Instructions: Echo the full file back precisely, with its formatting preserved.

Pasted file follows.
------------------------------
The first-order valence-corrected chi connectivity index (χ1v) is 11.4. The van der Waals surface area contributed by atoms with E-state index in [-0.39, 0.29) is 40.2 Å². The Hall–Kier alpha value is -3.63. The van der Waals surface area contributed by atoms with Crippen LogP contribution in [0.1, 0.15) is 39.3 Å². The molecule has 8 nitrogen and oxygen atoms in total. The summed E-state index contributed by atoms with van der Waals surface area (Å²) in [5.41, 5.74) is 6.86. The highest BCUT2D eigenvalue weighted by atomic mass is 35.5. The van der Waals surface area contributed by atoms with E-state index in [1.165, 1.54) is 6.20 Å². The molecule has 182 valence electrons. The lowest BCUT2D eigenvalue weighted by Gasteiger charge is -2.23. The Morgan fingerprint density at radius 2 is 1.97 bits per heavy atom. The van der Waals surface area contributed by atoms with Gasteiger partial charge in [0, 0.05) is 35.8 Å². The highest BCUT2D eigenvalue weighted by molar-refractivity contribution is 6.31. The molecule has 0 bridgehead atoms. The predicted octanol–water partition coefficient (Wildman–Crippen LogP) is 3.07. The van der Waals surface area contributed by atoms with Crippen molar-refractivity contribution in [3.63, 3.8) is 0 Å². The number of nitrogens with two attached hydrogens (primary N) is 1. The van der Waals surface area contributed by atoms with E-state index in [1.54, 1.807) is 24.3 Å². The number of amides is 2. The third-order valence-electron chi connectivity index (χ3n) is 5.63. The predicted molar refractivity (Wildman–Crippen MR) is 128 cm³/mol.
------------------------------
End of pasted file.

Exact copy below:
The first-order valence-corrected chi connectivity index (χ1v) is 11.4. The van der Waals surface area contributed by atoms with E-state index in [-0.39, 0.29) is 40.2 Å². The Hall–Kier alpha value is -3.63. The van der Waals surface area contributed by atoms with Crippen LogP contribution in [0.1, 0.15) is 39.3 Å². The molecule has 8 nitrogen and oxygen atoms in total. The summed E-state index contributed by atoms with van der Waals surface area (Å²) in [5.41, 5.74) is 6.86. The highest BCUT2D eigenvalue weighted by atomic mass is 35.5. The van der Waals surface area contributed by atoms with E-state index in [1.165, 1.54) is 6.20 Å². The molecule has 182 valence electrons. The lowest BCUT2D eigenvalue weighted by Gasteiger charge is -2.23. The Morgan fingerprint density at radius 2 is 1.97 bits per heavy atom. The van der Waals surface area contributed by atoms with Gasteiger partial charge in [0, 0.05) is 35.8 Å². The highest BCUT2D eigenvalue weighted by molar-refractivity contribution is 6.31. The molecule has 0 bridgehead atoms. The predicted octanol–water partition coefficient (Wildman–Crippen LogP) is 3.07. The van der Waals surface area contributed by atoms with Crippen molar-refractivity contribution in [3.63, 3.8) is 0 Å². The number of nitrogens with two attached hydrogens (primary N) is 1. The van der Waals surface area contributed by atoms with E-state index in [1.54, 1.807) is 24.3 Å². The number of amides is 2. The third-order valence-electron chi connectivity index (χ3n) is 5.63. The predicted molar refractivity (Wildman–Crippen MR) is 128 cm³/mol.